Publisher: Bloomsbury Teens
Series or Stand Alone: Book 2 in the Haunting Emma trilogy
Summary: Emma Vaile is the most powerful ghostkeeper in centuries. Which is great when she's battling the wraith-master Neos, but terrible when she's flirting with fellow ghostkeeper (and soul mate) Bennett. When ghostkeepers fall in love, the weaker one loses all power, and that's not something Bennett can handle. Heartbroken and alone, Emma tries to lose herself in school with fellow ghostkeeper, Natalie. When a new team of ghostkeepers arrive-one a snarky teen
boy, the other a British scholar-Emma finds solace in training for the battle against Neos. But as the team grows stronger, they are threatened by an unknown force. One they thought was good.
As chilling and page-turning as Deception, this sequel will grab readers and hold them to the last page. No one is safe from suspicion as Emma closes in on the traitor.
Betrayal is the second installment in the Haunting Emma series. Due to my series thing (i.e., the desire to continue a series even if I’m not crazy about the plot or characters) I moved on to the second book.
Not thrilled with the idea of losing his powers as a result of being with Emma, the most powerful ghostkeeper of their times, Bennett goes off in search of a solution to his increasing weakness. This solution happens to be asarum (wild ginger), which acts as a drug for ghostkeepers, but we’ll get back to that in a bit. Emma starts training as a team with her bitchy human friend Natalie from California (who is actually a ghostkeeper that helped Bennett get Emma away from the danger around her home), the rebellious Lukas, and Simon, their slightly older British mentor figure. At first less than thrilled with the new situation, Emma learns to work within her team. She also trains with the Rake—the original Bennett Stern who hangs around as a ghost, punishing himself for failing to keep the original Emma safe. The training for the battle against Neos is gong well until Emma experiences a BETRAYAL at the hands of a friend (title mention! Take a shot!)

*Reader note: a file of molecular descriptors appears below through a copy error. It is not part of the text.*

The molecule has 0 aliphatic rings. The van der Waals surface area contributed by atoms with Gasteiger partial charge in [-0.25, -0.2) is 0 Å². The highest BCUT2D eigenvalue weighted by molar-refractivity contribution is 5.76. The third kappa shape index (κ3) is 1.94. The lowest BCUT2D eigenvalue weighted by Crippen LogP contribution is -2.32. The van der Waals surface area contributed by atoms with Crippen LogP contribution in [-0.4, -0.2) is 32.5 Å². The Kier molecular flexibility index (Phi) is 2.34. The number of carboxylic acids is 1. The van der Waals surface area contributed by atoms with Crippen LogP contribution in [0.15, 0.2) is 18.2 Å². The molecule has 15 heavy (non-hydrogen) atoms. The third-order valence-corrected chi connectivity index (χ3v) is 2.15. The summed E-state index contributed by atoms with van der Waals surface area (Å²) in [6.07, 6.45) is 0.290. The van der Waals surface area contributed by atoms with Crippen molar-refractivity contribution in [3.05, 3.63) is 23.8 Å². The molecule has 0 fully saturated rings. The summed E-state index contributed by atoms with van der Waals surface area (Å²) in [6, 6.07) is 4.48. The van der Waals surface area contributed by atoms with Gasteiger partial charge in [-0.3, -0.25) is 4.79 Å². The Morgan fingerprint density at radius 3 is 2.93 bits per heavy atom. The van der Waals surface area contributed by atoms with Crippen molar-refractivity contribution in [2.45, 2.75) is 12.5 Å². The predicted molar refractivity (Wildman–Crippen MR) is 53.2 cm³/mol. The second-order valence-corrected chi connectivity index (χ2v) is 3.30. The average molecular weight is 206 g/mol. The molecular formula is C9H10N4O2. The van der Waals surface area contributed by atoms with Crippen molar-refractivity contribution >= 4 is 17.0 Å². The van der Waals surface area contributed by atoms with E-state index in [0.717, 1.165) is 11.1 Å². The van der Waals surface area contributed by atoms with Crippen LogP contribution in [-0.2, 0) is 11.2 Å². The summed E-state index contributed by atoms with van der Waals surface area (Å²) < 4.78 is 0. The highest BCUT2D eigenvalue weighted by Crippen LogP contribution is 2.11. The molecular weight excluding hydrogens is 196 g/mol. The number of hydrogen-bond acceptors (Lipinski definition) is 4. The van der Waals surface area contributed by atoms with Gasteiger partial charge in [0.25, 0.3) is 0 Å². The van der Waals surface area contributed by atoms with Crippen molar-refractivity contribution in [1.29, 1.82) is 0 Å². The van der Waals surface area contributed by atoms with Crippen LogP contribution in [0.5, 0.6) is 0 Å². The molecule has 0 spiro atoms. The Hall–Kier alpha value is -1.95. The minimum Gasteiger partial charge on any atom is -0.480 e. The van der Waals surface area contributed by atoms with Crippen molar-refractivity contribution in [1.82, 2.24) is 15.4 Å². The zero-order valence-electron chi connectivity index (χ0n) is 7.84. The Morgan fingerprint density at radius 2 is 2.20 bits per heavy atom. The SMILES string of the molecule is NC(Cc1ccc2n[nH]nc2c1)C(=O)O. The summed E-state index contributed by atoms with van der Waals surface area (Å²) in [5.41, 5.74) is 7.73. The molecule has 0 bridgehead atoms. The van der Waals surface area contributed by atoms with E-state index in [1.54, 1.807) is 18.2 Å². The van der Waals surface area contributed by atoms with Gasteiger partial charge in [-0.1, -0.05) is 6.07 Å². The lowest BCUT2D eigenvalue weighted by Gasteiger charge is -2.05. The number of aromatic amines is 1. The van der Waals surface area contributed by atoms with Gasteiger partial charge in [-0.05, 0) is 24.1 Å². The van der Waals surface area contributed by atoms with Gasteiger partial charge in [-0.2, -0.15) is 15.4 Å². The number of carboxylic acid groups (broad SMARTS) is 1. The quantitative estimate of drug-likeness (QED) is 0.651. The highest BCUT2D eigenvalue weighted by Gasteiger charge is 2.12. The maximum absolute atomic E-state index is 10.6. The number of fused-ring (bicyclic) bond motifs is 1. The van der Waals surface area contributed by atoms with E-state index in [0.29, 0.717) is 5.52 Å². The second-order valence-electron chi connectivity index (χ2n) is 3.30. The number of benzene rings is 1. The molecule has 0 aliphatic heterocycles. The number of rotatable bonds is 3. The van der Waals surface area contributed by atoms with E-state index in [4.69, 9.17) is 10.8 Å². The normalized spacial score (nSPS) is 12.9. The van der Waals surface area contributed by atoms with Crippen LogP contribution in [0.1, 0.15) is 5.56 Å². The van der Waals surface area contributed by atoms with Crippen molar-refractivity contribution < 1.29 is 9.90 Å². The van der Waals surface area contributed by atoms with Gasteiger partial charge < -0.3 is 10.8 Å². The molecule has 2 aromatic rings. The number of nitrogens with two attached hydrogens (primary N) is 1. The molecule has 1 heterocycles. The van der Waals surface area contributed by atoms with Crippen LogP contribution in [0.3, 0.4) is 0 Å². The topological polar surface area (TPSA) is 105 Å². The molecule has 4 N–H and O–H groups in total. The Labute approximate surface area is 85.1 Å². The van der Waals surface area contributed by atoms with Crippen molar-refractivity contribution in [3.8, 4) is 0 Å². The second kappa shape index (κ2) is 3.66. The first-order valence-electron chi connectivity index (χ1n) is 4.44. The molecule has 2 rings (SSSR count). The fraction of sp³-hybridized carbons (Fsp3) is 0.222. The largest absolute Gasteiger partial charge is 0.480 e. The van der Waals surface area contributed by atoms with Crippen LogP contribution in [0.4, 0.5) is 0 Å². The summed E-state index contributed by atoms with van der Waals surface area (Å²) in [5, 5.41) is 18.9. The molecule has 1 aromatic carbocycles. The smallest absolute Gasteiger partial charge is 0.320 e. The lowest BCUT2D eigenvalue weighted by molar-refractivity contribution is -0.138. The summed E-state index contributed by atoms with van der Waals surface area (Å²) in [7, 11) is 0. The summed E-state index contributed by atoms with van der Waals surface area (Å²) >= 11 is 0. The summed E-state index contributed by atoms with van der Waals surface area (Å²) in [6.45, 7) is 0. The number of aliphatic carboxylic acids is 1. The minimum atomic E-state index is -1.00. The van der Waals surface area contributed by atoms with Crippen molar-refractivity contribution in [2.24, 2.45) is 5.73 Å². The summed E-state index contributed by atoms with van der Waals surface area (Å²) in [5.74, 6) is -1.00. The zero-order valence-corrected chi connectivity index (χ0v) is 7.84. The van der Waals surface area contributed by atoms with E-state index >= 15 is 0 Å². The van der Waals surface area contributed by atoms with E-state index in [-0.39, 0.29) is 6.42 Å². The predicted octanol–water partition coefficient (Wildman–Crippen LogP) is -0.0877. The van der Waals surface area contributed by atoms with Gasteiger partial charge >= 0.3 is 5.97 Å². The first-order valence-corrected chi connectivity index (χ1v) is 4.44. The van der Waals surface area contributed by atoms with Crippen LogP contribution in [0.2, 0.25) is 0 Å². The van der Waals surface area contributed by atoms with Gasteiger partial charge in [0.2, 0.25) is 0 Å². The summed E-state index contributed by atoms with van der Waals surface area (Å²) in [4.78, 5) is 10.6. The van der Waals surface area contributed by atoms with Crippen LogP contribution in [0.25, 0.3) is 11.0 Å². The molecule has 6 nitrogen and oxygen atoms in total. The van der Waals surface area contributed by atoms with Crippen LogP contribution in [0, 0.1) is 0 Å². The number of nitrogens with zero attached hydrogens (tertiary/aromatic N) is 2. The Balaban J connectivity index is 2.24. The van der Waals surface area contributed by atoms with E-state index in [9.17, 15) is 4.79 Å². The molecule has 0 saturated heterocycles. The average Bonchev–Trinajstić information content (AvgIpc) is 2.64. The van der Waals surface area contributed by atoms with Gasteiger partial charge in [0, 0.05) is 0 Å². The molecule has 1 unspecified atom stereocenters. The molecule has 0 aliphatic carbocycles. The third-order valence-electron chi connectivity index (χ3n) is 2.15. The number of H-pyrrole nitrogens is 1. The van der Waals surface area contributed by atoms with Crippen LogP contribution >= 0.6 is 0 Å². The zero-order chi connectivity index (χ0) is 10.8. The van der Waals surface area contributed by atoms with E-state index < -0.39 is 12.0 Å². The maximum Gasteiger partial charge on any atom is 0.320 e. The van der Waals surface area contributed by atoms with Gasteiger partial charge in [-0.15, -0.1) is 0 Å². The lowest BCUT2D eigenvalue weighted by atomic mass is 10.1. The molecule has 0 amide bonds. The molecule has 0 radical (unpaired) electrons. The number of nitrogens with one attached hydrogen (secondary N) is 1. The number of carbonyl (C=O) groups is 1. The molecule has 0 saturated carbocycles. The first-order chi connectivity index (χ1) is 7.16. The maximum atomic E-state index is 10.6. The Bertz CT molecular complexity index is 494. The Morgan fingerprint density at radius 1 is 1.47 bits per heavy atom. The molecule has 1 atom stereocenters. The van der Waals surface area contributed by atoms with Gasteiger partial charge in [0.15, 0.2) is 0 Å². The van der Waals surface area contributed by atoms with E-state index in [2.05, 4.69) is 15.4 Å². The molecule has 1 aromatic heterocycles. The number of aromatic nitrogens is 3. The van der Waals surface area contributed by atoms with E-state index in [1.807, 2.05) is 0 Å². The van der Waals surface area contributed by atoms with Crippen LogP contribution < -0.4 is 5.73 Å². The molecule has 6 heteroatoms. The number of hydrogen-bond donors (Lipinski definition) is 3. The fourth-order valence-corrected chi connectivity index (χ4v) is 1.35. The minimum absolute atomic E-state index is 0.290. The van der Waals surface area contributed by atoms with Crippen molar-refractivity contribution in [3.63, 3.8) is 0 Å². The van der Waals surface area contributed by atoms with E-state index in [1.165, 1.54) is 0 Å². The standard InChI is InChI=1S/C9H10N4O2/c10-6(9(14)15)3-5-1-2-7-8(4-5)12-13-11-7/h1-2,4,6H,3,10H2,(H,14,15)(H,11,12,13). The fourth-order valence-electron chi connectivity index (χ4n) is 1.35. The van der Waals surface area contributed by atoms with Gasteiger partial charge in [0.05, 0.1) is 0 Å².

While these books still are not my favorites, I must say that I enjoyed this one far more than the first. The writing became more consistent and Emma became less annoying. Bennett’s absense from the majority of the book forces her to actually forge connections with other living people (and some dead ones). I especially enjoyed her friendship with Natalie. They are alike in many ways (both being teenage girl ghostkeepers that end up ripped from the lives they’ve known in order to bring down some sort of big bad) but Natalie’s scary-religious-to-the-point-of-abusive parents brings an interesting dimension to their relationship. Emma was brought into this life but can still return to her family whenever they pop up—but Natalie is completely, on hundred percent in this. She doesn’t have a choice anymore, and that causes some strain every once and awhile.
Emma’s relationship with ghost Coby is far more interesting than their relationship was when he was alive. While he was alive, he was the all-American boy next door who liked Emma even though she didn’t really return the feelings. In death he becomes her companion, a source of guilt or friendship depending on the day. His death made their relationship far more complex than his (unreturned) crush on her in book one.
One thing that bothered me was that Emma and Bennett never quite dealt with the whoe are-we-only-together-because-we’re-damned-to-repeat-the-patterns-of-the-Emmas-and-Bennetts-that-were thing. I think the whole “destined to be together” thing is incredibly problematic and usually raises free will questions in those to which it applies. However, Bennett and Emma’s relationship was more interesting this time around. I’m still not thrilled with Bennett’s characterization, but Bennett on asarum is far more interesting than his former self. I know that other reviewers were upset with his prior life choice but I found his drug addiction endearing. Before, he didn’t have much of a personality outside of his Britishness and adoration of Emma, but the drug addiction adds at least a hint of mystery. Also, at least he’s getting shit done.
Betrayal stepped up the game for the Haunting Emma series. Nichols added characters that fleshed out Emma’s character a little and brought more of her ass-kicking potential to the surface. Bennett’s life decisions make him more intriguing and I became a bit curious about what was going to happen with his and Emma’s relationship in the third one, though I’m decently sure that they end up together. Regardless. Betrayal was better than Deception.
Rating: 3 – okay/good.